5] Change the rules of the system to cut carbon emissions
As health and social care plan for recovery we must seize the opportunity to build resilience and embed long-term thinking including the requirement for all organisations to measure and reduce their carbon footprint and adapt to the impact that climate change is already having. A priority for all health and social care organisations is to balance their budgets, but we are already in a world where carbon emissions should matter as much as, if not more than, money. All the organisations might be required to measure and publish their annual carbon footprint together with a plan for reducing it to net-zero as rapidly as possible. The figure should include all that the organisations procure, which means working closely with suppliers whether they be international or local.
Similarly, the National Institute for Health and Care Excellence should consider carbon emissions in its work—when approving drugs and devices for use in the NHS and when developing care pathways. There are already signs of this beginning to happen.
6] Pay more attention to the wellbeing of staff
The pandemic has placed a great load on health and social care staff. Many have become sick and some have died through their work, and the mental health of many has deteriorated. The public has expressed its appreciation of the contribution of health and social care staff through weekly claps and fundraising. But these provide no long-term change.
In addition to improving employment conditions and pay, particularly for those in low-paid roles, measures to promote healthier and more sustainable diets and travel to work can also help to improve the workforce’s wellbeing and show staff that they are valued. The health and social care system should encourage and incentivise active travel and healthier diets (both of which will reduce carbon consumption) for its staff. It should also promote mental health, for example through more flexible employment and training options, providing access to green space and making available Schwartz rounds (structured sessions where staff can share emotional experiences).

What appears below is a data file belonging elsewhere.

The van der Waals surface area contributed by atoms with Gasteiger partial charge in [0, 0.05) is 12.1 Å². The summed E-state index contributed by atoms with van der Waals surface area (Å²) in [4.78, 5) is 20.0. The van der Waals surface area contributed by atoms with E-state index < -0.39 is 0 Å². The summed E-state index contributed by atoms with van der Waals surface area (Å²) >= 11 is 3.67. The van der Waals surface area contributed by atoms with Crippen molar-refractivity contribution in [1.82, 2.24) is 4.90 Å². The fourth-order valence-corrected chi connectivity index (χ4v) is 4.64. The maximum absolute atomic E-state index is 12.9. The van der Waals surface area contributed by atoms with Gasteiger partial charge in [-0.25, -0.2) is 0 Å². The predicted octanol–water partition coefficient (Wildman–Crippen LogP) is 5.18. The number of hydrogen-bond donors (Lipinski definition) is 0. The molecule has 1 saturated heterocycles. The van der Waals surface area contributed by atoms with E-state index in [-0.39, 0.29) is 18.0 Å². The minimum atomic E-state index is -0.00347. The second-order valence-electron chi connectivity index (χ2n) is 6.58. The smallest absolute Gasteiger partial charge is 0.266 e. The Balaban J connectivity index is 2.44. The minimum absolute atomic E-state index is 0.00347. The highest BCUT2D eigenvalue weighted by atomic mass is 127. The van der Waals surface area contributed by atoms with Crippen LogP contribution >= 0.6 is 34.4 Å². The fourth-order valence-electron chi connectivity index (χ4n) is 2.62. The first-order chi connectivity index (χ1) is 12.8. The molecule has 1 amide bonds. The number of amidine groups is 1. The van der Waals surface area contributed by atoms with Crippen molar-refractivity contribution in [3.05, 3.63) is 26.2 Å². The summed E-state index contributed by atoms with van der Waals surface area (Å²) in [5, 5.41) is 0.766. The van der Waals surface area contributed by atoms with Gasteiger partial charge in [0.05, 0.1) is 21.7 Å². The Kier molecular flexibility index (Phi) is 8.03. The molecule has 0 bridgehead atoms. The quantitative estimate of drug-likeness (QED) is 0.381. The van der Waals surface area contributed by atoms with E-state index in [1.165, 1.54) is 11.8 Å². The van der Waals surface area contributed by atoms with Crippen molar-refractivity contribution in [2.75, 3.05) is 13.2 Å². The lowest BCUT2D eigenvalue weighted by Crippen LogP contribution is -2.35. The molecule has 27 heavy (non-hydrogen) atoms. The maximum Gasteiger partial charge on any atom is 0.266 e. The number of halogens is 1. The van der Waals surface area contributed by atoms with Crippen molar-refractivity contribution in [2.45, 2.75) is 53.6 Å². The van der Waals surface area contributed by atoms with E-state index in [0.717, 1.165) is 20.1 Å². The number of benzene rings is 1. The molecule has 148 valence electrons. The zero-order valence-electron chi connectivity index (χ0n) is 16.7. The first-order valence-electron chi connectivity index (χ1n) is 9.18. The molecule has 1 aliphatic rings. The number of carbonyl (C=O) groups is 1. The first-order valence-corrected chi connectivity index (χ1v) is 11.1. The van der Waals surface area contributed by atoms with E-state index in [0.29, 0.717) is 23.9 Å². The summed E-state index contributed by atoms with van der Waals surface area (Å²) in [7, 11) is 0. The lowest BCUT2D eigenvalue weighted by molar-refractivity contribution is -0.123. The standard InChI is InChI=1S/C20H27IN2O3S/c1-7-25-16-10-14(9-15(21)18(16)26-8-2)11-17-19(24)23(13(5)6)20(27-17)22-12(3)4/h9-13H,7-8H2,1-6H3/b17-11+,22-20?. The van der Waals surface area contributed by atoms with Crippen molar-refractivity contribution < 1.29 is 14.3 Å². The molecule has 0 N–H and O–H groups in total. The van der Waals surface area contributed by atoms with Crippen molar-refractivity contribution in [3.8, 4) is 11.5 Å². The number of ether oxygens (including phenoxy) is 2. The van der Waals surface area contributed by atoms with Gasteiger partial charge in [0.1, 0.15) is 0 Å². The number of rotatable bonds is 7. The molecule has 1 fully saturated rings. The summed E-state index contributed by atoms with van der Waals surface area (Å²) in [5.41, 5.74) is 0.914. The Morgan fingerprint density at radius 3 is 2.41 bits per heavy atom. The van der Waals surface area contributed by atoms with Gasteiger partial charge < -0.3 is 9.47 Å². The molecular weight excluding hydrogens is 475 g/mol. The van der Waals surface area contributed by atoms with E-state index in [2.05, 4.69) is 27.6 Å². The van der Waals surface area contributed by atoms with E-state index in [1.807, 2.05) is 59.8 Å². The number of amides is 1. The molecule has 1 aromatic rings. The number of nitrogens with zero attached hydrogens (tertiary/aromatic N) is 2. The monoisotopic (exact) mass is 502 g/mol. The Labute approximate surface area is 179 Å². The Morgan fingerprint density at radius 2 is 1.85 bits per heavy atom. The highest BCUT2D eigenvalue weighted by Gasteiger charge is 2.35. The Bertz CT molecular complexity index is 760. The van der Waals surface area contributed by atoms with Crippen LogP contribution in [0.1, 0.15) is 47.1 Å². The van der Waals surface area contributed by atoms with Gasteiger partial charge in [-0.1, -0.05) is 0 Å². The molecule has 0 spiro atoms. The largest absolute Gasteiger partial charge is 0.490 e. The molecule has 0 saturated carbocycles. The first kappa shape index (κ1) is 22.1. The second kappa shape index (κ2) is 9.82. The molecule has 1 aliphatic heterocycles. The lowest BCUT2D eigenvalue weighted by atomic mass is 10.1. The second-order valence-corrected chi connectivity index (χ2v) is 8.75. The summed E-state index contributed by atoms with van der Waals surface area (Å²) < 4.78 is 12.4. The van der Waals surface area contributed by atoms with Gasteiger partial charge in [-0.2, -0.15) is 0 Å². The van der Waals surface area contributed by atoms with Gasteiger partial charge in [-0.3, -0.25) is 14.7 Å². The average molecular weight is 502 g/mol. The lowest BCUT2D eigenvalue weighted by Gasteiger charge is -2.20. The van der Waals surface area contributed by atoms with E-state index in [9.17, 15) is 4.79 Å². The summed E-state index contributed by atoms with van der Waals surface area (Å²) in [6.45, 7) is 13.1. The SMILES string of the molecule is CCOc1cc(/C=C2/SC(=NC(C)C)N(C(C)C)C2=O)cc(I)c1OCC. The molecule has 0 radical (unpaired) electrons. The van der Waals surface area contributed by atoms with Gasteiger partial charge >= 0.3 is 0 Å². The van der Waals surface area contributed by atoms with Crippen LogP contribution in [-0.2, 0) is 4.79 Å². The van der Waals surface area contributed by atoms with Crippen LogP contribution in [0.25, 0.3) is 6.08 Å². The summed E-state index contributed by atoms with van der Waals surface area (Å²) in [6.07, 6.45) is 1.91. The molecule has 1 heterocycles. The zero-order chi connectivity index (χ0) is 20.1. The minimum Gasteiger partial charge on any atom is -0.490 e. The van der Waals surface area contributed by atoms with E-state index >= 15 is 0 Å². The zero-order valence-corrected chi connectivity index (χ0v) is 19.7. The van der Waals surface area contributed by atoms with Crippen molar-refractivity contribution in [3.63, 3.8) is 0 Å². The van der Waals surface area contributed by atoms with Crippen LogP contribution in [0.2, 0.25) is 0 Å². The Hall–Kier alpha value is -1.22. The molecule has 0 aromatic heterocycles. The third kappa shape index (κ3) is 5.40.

Covid-19 has exposed undervalued strengths of the health service (staff dedication and the capacity to innovate) but also the failures of healthcare. We must learn from this to build a fairer, more resilient system that contributes to a fairer, healthier and greener society.
There are many other changes that the health and social care system can, and needs to, make to promote health and progress towards net-zero carbon emission and improve resilience to future crises, but we have picked out major changes that could have the biggest impact as we start to think about recovery from the pandemic. We hope that the government health and social care system will encourage and support these changes. We will contribute to and monitor progress.
Richard Smith, Chair, UK Health Alliance on Climate Change. Richard Smith is also the Chair of Patients Know Best, a member of the Sustainable Healthcare Coalition.
Rachel Stancliffe, Director, Centre for Sustainable Healthcare.
Will Clark, Healthcare Without Harm Europe.
Fiona Adshead, Chair, Sustainable Healthcare Coalition. The Sustainable Healthcare Coalition’s secretariat endorses the messages in this paper. It may not represent the views of individual members.
Izzy Braithwaite, Member, Health Declares Climate & Ecological Emergency.
Competing interests: None declared.
4] Comparisons of all-cause mortality between European countries and regions